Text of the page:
After removing the cotter pin and retaining nut, a pickle fork is used to separate the tie-rod ends from their attachment points.

Like all cars with independent front suspension our Camaro has lots of moving parts, and when they are worn, the ride quality deteriorates and the steering becomes sloppy and vague—maladies that were quickly apparent in our case. Then there were the brakes. A less-than-solid brake pedal indicated a master cylinder problem and we suspected it was time for new brake shoes. Fortunately, all those shortcomings are easy and affordable to eliminate with parts from Duralast. (Duralast’s parts can be found at and purchased at,, or your local AutoZone store).

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Tie-rod ends fit tightly due to the tapered pins. Worn tie-rod ends, like this crusty example, are often the source of sloppy steering.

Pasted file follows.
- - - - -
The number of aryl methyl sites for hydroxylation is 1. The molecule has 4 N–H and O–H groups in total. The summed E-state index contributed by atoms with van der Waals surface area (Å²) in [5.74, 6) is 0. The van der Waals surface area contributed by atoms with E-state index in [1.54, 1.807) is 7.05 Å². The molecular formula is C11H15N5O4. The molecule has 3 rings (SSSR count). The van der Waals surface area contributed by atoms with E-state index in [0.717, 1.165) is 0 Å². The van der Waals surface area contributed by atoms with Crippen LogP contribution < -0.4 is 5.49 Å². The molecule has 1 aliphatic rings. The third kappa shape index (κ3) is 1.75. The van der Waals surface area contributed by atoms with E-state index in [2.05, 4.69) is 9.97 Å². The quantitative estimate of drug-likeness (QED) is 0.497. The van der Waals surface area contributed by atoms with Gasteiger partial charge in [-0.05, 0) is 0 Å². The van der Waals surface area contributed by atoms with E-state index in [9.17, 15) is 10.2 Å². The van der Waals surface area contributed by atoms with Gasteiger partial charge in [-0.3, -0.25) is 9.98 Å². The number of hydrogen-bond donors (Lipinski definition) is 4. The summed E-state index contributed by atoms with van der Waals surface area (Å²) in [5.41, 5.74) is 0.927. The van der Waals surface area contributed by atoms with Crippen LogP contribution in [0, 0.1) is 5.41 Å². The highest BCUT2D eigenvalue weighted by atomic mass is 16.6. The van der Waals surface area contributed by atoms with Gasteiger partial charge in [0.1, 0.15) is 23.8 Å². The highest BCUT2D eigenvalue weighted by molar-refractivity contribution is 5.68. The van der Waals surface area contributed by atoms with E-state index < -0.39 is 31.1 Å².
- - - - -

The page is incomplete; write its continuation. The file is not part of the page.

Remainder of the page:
Duralast parts meet or exceed OE quality, so we knew the suspension and brakes on our Camaro would be good as new, but there was one more thing that needed to be done. When steering and suspension components are replaced the last step is having the frontend professionally aligned. Once that was taken care of we were ready to hit the road and enjoy cruising our classic Camaro in style.

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Tie-rod ends fit tightly due to the tapered pins. Worn tie-rod ends, like this crusty example, are often the source of sloppy steering.

Another critical steering component that often needs to be replaced is the idler arm (arrow). We used a Duralast idler arm (PN FA609). Here the centerlink is being removed, and again a pickle fork is used.
Like the lower ball joint, the upper has a tapered pin that fits into the spindle. With the nut removed, a blow from a hammer will often loosen the spindle, or a large pickle fork can be used.
Replacing the ball joints and bushings requires removing the spring. After separating the ball joint from the spindle, the bottom A-frame is carefully lowered with a jack until there is no tension on the spring.